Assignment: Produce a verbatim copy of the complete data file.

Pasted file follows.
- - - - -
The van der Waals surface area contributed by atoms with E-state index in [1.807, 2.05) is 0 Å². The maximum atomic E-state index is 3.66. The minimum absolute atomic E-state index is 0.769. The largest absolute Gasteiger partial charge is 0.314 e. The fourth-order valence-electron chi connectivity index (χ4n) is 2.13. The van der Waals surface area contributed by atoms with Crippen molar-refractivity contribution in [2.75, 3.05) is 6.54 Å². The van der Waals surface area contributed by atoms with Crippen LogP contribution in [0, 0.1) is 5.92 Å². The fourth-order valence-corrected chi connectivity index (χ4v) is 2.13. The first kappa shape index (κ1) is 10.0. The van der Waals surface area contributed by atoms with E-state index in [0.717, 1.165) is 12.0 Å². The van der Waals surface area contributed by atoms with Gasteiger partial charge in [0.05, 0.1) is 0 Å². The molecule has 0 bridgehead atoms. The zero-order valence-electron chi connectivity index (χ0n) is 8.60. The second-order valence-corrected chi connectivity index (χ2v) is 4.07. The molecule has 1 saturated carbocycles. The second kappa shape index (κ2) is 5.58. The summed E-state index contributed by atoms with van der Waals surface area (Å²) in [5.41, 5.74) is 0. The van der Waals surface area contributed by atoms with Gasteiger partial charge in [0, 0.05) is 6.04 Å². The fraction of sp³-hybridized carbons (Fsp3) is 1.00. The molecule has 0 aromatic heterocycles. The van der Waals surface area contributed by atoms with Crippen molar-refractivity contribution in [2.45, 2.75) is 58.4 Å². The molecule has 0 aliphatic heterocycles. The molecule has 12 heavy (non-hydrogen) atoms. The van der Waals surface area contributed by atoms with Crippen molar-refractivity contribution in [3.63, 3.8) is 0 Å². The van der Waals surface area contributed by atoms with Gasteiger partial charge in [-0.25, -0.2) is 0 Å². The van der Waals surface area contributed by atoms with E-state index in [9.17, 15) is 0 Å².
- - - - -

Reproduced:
The van der Waals surface area contributed by atoms with E-state index in [1.807, 2.05) is 0 Å². The maximum atomic E-state index is 3.66. The minimum absolute atomic E-state index is 0.769. The largest absolute Gasteiger partial charge is 0.314 e. The fourth-order valence-electron chi connectivity index (χ4n) is 2.13. The van der Waals surface area contributed by atoms with Crippen molar-refractivity contribution in [2.75, 3.05) is 6.54 Å². The van der Waals surface area contributed by atoms with Crippen LogP contribution in [0, 0.1) is 5.92 Å². The fourth-order valence-corrected chi connectivity index (χ4v) is 2.13. The first kappa shape index (κ1) is 10.0. The van der Waals surface area contributed by atoms with E-state index in [0.717, 1.165) is 12.0 Å². The van der Waals surface area contributed by atoms with Gasteiger partial charge in [0.05, 0.1) is 0 Å². The molecule has 0 bridgehead atoms. The zero-order valence-electron chi connectivity index (χ0n) is 8.60. The second-order valence-corrected chi connectivity index (χ2v) is 4.07. The molecule has 1 saturated carbocycles. The second kappa shape index (κ2) is 5.58. The summed E-state index contributed by atoms with van der Waals surface area (Å²) in [5.41, 5.74) is 0. The van der Waals surface area contributed by atoms with Gasteiger partial charge in [0, 0.05) is 6.04 Å². The fraction of sp³-hybridized carbons (Fsp3) is 1.00. The molecule has 0 aromatic heterocycles. The van der Waals surface area contributed by atoms with Crippen molar-refractivity contribution in [2.45, 2.75) is 58.4 Å². The molecule has 0 aliphatic heterocycles. The molecule has 12 heavy (non-hydrogen) atoms. The van der Waals surface area contributed by atoms with Crippen molar-refractivity contribution in [3.63, 3.8) is 0 Å². The van der Waals surface area contributed by atoms with Gasteiger partial charge in [-0.25, -0.2) is 0 Å². The van der Waals surface area contributed by atoms with E-state index in [9.17, 15) is 0 Å².